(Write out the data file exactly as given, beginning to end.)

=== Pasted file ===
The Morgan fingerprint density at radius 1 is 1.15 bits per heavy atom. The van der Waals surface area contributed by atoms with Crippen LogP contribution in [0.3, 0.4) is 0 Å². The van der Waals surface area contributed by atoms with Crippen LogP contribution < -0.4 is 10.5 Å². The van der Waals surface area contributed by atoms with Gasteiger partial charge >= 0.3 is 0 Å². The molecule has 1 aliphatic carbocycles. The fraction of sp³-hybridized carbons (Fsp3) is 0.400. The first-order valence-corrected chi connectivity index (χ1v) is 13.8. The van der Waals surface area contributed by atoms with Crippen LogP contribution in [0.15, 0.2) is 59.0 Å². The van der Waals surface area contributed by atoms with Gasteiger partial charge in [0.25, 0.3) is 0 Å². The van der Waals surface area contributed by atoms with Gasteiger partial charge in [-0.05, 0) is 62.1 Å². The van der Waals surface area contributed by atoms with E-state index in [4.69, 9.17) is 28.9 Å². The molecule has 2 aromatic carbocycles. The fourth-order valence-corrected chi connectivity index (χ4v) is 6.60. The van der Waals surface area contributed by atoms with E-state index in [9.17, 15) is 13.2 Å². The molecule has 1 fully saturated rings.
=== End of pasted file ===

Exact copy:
The Morgan fingerprint density at radius 1 is 1.15 bits per heavy atom. The van der Waals surface area contributed by atoms with Crippen LogP contribution in [0.3, 0.4) is 0 Å². The van der Waals surface area contributed by atoms with Crippen LogP contribution < -0.4 is 10.5 Å². The van der Waals surface area contributed by atoms with Gasteiger partial charge >= 0.3 is 0 Å². The molecule has 1 aliphatic carbocycles. The fraction of sp³-hybridized carbons (Fsp3) is 0.400. The first-order valence-corrected chi connectivity index (χ1v) is 13.8. The van der Waals surface area contributed by atoms with Crippen LogP contribution in [0.15, 0.2) is 59.0 Å². The van der Waals surface area contributed by atoms with Gasteiger partial charge in [0.25, 0.3) is 0 Å². The van der Waals surface area contributed by atoms with Gasteiger partial charge in [-0.05, 0) is 62.1 Å². The van der Waals surface area contributed by atoms with E-state index in [4.69, 9.17) is 28.9 Å². The molecule has 2 aromatic carbocycles. The fourth-order valence-corrected chi connectivity index (χ4v) is 6.60. The van der Waals surface area contributed by atoms with E-state index in [9.17, 15) is 13.2 Å². The molecule has 1 fully saturated rings.